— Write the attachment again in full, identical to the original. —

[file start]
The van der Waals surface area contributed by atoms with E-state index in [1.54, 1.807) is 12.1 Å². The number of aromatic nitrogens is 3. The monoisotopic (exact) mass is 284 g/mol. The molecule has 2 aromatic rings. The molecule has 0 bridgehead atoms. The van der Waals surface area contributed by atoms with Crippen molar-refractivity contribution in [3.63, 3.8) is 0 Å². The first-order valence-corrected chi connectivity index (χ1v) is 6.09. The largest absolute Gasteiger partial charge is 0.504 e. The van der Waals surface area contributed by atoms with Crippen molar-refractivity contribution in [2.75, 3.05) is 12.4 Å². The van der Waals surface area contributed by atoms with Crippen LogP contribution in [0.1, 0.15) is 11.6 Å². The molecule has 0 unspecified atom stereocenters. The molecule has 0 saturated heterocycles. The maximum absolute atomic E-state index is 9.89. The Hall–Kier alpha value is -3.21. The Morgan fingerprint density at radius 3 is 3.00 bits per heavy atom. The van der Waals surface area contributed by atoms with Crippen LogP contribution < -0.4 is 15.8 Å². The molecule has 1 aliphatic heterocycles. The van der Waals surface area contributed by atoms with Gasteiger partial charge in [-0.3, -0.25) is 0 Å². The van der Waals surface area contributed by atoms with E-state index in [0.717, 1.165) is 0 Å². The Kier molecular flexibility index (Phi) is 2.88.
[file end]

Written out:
The van der Waals surface area contributed by atoms with E-state index in [1.54, 1.807) is 12.1 Å². The number of aromatic nitrogens is 3. The monoisotopic (exact) mass is 284 g/mol. The molecule has 2 aromatic rings. The molecule has 0 bridgehead atoms. The van der Waals surface area contributed by atoms with Crippen molar-refractivity contribution in [3.63, 3.8) is 0 Å². The first-order valence-corrected chi connectivity index (χ1v) is 6.09. The largest absolute Gasteiger partial charge is 0.504 e. The van der Waals surface area contributed by atoms with Crippen molar-refractivity contribution in [2.75, 3.05) is 12.4 Å². The van der Waals surface area contributed by atoms with Crippen LogP contribution in [0.1, 0.15) is 11.6 Å². The molecule has 0 unspecified atom stereocenters. The molecule has 0 saturated heterocycles. The maximum absolute atomic E-state index is 9.89. The Hall–Kier alpha value is -3.21. The Morgan fingerprint density at radius 3 is 3.00 bits per heavy atom. The van der Waals surface area contributed by atoms with Crippen LogP contribution < -0.4 is 15.8 Å². The molecule has 1 aliphatic heterocycles. The van der Waals surface area contributed by atoms with Gasteiger partial charge in [-0.3, -0.25) is 0 Å². The van der Waals surface area contributed by atoms with E-state index in [0.717, 1.165) is 0 Å². The Kier molecular flexibility index (Phi) is 2.88.